For Franco, tyranny was an investment, binding those dispensing it to his fate. Mindful of potential vengeance, its perpetrators would never abandon him. The Valley of the Fallen is the abiding physical manifestation of that tacit contract, meant to serve as an act of “national reconciliation.” It was also, for him, a way to control and reflect the official narrative of the civil war. Built partly through slave labor and under conditions that resulted in several deaths and injuries, work began in 1940. Before its inauguration in 1959, the remains of over 30,000 Nationalist and Republican combatants killed during the Civil War were exhumed without their relatives’ consent and reinterred there.
When Franco died in November of 1975, his successors wasted little time dismantling his regime. The success of this remarkable transition has been attributed to the so-called “Pact of Forgetting.” The architects of Spain’s new democracy resolved to look squarely ahead, granting amnesty to those liable for crimes dating back decades. But for millions of Spaniards the past never relinquished its grip. Last year, Pedro Sánchez’s government ruled that Franco would be exhumed and his pantheon reimagined as a Civil War museum. Plans for a truth commission to investigate the dictatorship’s crimes were also announced.
Removed from the trauma, the Civil War’s legacy outside of Spain has been defused, romanticized in Ernest Hemingway’s novels, movies like Pan’s Labyrinth and even British rock songs. In Spain, the Association for the Recovery of Historical Memory has excavated some of Franco’s mass graves, reuniting hundreds of families with the remains of their loved ones. But the thousands still in the Valley of the Fallen remain hostage to the most prominent vestige of Franco’s memory. When Spaniards go to the polls on April 28, they will do so knowing that a vote for Sánchez’s party means profound consequences for the site.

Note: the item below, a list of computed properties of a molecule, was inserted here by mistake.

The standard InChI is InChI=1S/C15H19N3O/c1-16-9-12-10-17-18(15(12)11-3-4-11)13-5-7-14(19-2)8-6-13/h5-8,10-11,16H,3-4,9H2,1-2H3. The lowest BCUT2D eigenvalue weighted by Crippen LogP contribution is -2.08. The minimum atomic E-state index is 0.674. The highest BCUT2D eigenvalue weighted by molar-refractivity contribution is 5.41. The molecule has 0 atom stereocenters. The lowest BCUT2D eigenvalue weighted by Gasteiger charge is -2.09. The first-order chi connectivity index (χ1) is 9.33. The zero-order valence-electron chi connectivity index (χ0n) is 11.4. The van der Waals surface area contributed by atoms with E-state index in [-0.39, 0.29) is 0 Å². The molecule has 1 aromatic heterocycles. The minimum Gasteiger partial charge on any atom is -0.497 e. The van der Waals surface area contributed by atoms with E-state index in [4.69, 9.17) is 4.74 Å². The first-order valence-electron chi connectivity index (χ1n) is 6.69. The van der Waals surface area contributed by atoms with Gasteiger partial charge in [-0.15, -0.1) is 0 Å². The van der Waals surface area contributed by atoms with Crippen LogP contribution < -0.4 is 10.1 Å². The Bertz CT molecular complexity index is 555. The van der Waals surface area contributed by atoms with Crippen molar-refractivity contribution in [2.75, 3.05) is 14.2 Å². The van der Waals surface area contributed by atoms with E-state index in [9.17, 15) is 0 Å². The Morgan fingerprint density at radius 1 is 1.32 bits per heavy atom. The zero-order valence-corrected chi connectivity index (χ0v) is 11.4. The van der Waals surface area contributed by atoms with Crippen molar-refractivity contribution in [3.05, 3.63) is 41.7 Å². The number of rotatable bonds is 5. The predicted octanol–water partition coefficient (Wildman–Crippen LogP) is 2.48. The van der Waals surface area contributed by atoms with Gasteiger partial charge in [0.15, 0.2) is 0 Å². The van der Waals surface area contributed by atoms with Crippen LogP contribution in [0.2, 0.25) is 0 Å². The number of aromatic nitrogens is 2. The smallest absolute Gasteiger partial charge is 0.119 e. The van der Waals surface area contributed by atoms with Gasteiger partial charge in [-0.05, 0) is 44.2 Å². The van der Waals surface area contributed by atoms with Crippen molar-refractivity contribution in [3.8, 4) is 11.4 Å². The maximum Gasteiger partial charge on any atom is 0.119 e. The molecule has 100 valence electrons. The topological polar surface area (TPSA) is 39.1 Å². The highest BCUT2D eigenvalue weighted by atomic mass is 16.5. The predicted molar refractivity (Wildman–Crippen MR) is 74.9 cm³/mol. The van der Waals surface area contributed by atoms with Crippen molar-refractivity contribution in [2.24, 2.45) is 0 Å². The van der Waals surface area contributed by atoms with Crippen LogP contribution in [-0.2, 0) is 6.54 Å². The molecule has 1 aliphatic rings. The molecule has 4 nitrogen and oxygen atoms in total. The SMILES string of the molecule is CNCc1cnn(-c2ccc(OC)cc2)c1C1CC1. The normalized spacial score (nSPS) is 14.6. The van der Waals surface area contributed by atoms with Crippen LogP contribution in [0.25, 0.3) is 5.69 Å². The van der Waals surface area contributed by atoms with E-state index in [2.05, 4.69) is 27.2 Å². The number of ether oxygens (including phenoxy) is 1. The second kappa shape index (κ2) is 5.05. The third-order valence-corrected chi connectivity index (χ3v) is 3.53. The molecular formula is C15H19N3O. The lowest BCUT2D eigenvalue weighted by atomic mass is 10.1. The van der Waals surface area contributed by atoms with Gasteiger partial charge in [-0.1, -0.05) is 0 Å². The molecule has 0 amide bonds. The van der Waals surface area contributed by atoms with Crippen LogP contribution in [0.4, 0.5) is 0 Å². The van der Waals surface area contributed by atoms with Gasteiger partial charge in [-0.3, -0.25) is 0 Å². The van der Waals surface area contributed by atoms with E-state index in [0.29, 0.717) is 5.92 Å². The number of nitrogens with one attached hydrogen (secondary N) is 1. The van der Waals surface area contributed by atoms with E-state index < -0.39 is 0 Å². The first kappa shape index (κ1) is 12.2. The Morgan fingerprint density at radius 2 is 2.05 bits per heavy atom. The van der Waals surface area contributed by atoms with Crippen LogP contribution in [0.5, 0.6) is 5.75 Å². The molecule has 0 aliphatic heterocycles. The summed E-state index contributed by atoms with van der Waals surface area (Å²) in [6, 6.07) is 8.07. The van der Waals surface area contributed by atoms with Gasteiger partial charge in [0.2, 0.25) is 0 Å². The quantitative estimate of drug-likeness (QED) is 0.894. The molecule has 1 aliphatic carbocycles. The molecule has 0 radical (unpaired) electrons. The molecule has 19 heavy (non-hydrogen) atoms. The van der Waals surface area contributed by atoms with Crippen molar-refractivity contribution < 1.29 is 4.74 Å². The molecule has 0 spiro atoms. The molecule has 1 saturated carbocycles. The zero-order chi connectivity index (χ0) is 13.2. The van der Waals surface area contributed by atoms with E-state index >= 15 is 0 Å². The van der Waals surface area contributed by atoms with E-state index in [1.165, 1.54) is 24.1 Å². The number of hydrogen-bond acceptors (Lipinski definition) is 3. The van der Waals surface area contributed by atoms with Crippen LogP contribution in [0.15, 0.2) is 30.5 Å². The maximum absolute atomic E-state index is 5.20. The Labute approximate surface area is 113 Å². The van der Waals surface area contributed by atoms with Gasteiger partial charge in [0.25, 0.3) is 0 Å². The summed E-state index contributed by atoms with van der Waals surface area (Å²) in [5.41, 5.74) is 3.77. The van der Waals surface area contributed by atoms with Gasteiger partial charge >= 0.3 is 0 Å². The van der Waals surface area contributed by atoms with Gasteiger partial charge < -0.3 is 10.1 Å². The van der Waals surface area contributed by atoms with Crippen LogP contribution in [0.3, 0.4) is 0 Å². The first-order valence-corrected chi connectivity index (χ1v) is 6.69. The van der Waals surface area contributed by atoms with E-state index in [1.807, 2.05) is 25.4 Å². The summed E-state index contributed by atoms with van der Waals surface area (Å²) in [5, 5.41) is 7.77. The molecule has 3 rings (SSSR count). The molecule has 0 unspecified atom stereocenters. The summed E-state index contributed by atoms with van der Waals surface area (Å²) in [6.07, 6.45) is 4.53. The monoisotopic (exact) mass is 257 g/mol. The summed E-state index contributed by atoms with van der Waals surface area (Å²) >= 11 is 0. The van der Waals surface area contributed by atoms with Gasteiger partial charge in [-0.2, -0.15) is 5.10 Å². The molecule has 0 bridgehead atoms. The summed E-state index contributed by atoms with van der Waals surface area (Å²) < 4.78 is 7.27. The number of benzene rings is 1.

Across the Atlantic, the disputed legacy of another civil war has intriguing parallels with Spain’s, as the United States continues to debate what to do with monuments to the Confederacy. President Donald Trump has expressed concerns that removing these “beautiful statues” is tantamount to American history being “ripped apart.” But that history includes the fact that such monuments were built not only to venerate, but also to intimidate. As Charlottesville’s former mayor, Michael Signer, has said: “These monuments have stood not as historic or educational markers of our legacy of slavery and segregation, but in celebration of it.”
The charge inevitably levied against those seeking to reinterpret controversial monuments is that it invites amnesia. Far better, their defenders argue, to leave them be as prompts for reflection on the events that inspired their creation. But such landmarks tend to come with blind spots built in, whether by accident or design. They often preserve a one-sided narrative from which, ironically, creeps the very oblivion their apologists decry.
In fact, the heated debate about the function of memorials like the Valley of the Fallen indicates the total opposite of amnesia, demonstrating that they do not define history; on the contrary, history defines them.
Historians’ perspectives on how the past informs the present
Danny Bird is a graduate of UCL School of Slavonic and East European Studies, with a special interest in modern Russian and Spanish history.